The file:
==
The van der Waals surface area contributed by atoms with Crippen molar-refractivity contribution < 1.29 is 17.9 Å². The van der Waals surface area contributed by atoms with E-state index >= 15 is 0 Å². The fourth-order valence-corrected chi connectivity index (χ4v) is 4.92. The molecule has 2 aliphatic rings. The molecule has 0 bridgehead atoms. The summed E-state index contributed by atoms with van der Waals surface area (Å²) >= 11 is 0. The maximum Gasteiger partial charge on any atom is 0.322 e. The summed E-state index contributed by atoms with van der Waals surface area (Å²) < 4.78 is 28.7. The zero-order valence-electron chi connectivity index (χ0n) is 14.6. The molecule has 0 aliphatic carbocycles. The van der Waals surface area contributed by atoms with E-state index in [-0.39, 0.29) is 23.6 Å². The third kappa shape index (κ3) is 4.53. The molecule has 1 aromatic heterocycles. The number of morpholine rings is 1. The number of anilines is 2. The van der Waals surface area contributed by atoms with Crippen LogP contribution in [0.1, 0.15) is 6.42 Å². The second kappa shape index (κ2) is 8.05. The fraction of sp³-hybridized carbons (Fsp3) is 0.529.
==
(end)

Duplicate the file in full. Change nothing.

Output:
The van der Waals surface area contributed by atoms with Crippen molar-refractivity contribution < 1.29 is 17.9 Å². The van der Waals surface area contributed by atoms with E-state index >= 15 is 0 Å². The fourth-order valence-corrected chi connectivity index (χ4v) is 4.92. The molecule has 2 aliphatic rings. The molecule has 0 bridgehead atoms. The summed E-state index contributed by atoms with van der Waals surface area (Å²) >= 11 is 0. The maximum Gasteiger partial charge on any atom is 0.322 e. The summed E-state index contributed by atoms with van der Waals surface area (Å²) < 4.78 is 28.7. The zero-order valence-electron chi connectivity index (χ0n) is 14.6. The molecule has 0 aliphatic carbocycles. The van der Waals surface area contributed by atoms with E-state index in [-0.39, 0.29) is 23.6 Å². The third kappa shape index (κ3) is 4.53. The molecule has 1 aromatic heterocycles. The number of morpholine rings is 1. The number of anilines is 2. The van der Waals surface area contributed by atoms with Crippen LogP contribution in [0.1, 0.15) is 6.42 Å². The second kappa shape index (κ2) is 8.05. The fraction of sp³-hybridized carbons (Fsp3) is 0.529.